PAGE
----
Evidence of formation of entrapped saline bodies of water in a porous medium where fresh water displaces flowing sea water was observed in laboratory experiments, carried out on aquifer sands containing clay minerals. When sea water was flushed from these sands by fresh water, fluctuating changes of EC (electrical conductivity) appeared in the sample, and the hydraulic conductivity of the entire sample fluctuated before a lower value of hydraulic conductivity stabilized.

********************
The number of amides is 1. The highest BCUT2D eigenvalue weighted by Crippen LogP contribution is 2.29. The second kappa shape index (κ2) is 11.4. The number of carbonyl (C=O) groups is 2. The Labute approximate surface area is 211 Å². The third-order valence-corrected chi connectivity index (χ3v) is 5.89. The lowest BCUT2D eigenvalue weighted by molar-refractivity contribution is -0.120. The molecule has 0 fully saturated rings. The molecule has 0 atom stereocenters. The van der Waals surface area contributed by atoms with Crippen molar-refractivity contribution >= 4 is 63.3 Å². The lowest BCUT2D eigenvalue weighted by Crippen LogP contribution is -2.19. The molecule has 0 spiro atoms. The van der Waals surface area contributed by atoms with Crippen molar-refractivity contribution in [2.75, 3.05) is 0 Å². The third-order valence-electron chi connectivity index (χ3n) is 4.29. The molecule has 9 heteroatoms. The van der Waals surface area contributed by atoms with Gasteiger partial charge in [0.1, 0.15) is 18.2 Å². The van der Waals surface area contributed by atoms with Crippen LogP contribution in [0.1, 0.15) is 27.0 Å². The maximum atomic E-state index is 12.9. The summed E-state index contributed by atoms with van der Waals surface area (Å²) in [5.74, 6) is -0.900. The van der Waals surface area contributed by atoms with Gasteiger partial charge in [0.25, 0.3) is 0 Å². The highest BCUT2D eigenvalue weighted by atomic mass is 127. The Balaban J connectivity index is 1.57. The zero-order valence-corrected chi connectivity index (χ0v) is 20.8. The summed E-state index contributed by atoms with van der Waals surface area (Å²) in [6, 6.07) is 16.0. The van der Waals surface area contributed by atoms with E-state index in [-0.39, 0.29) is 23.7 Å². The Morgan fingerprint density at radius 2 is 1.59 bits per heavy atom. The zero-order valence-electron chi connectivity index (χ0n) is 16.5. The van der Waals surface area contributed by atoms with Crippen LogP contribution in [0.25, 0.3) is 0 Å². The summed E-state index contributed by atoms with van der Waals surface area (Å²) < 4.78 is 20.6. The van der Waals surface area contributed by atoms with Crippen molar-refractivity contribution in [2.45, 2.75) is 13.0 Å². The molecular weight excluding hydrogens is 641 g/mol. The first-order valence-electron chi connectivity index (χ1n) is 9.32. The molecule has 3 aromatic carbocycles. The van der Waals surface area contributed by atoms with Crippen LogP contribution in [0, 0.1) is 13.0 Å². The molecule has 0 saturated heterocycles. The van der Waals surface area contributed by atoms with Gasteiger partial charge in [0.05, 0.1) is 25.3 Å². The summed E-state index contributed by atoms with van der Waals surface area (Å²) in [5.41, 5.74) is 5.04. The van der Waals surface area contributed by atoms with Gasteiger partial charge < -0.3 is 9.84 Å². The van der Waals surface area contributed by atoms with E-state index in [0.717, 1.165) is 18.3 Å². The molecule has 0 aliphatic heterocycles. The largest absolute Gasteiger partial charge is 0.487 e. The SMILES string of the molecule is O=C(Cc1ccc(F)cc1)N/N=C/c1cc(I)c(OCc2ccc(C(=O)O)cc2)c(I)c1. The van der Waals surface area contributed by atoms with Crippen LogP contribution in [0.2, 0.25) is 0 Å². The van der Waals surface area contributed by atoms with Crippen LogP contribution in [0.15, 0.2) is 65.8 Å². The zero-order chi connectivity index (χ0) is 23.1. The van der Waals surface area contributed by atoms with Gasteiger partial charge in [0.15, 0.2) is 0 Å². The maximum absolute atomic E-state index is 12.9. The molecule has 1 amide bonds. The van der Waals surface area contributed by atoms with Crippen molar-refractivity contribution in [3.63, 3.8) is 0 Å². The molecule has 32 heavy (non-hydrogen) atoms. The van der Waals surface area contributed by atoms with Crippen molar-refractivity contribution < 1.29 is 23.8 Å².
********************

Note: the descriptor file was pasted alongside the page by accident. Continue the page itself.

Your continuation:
These results are explained by a sequence of mechanisms: (a) formation of small pockets of seawater surrounded bysemi-permeable membranes of deflocculated clay minerals; (b) bursting of the pockets by osmotic pressure and release of trapped sea water; and (c) deflocculation of clay minerals in the pockets formerly occupied by sea water.

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